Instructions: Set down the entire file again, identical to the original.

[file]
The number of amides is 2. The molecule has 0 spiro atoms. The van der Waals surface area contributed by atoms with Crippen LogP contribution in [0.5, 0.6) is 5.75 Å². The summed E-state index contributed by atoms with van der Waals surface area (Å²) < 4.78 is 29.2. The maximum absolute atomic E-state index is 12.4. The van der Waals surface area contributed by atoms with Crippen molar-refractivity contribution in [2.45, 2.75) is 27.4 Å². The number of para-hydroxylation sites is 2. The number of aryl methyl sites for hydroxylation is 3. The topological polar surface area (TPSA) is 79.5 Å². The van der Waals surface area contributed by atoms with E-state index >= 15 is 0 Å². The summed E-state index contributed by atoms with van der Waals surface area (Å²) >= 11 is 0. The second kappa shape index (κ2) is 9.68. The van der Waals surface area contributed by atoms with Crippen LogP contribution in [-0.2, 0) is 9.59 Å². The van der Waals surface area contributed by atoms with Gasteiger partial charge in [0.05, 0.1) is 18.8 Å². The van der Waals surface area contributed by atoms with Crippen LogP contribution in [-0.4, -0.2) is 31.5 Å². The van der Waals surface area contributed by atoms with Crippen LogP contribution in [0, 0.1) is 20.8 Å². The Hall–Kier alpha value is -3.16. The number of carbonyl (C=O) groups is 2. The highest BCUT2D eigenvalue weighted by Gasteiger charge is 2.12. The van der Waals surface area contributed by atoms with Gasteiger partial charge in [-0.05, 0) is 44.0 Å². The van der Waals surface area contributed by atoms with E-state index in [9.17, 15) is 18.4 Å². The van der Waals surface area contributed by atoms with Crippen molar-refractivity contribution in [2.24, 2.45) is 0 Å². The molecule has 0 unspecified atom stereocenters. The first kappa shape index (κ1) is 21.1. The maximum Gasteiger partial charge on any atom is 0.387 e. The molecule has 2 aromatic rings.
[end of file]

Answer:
The number of amides is 2. The molecule has 0 spiro atoms. The van der Waals surface area contributed by atoms with Crippen LogP contribution in [0.5, 0.6) is 5.75 Å². The summed E-state index contributed by atoms with van der Waals surface area (Å²) < 4.78 is 29.2. The maximum absolute atomic E-state index is 12.4. The van der Waals surface area contributed by atoms with Crippen molar-refractivity contribution in [2.45, 2.75) is 27.4 Å². The number of para-hydroxylation sites is 2. The number of aryl methyl sites for hydroxylation is 3. The topological polar surface area (TPSA) is 79.5 Å². The van der Waals surface area contributed by atoms with E-state index >= 15 is 0 Å². The summed E-state index contributed by atoms with van der Waals surface area (Å²) >= 11 is 0. The second kappa shape index (κ2) is 9.68. The van der Waals surface area contributed by atoms with Crippen LogP contribution in [-0.2, 0) is 9.59 Å². The van der Waals surface area contributed by atoms with Gasteiger partial charge in [0.05, 0.1) is 18.8 Å². The van der Waals surface area contributed by atoms with Crippen LogP contribution in [-0.4, -0.2) is 31.5 Å². The van der Waals surface area contributed by atoms with Crippen LogP contribution in [0, 0.1) is 20.8 Å². The Hall–Kier alpha value is -3.16. The number of carbonyl (C=O) groups is 2. The highest BCUT2D eigenvalue weighted by Gasteiger charge is 2.12. The van der Waals surface area contributed by atoms with Gasteiger partial charge in [-0.05, 0) is 44.0 Å². The van der Waals surface area contributed by atoms with E-state index in [9.17, 15) is 18.4 Å². The van der Waals surface area contributed by atoms with Crippen molar-refractivity contribution in [2.24, 2.45) is 0 Å². The molecule has 0 unspecified atom stereocenters. The first kappa shape index (κ1) is 21.1. The maximum Gasteiger partial charge on any atom is 0.387 e. The molecule has 2 aromatic rings.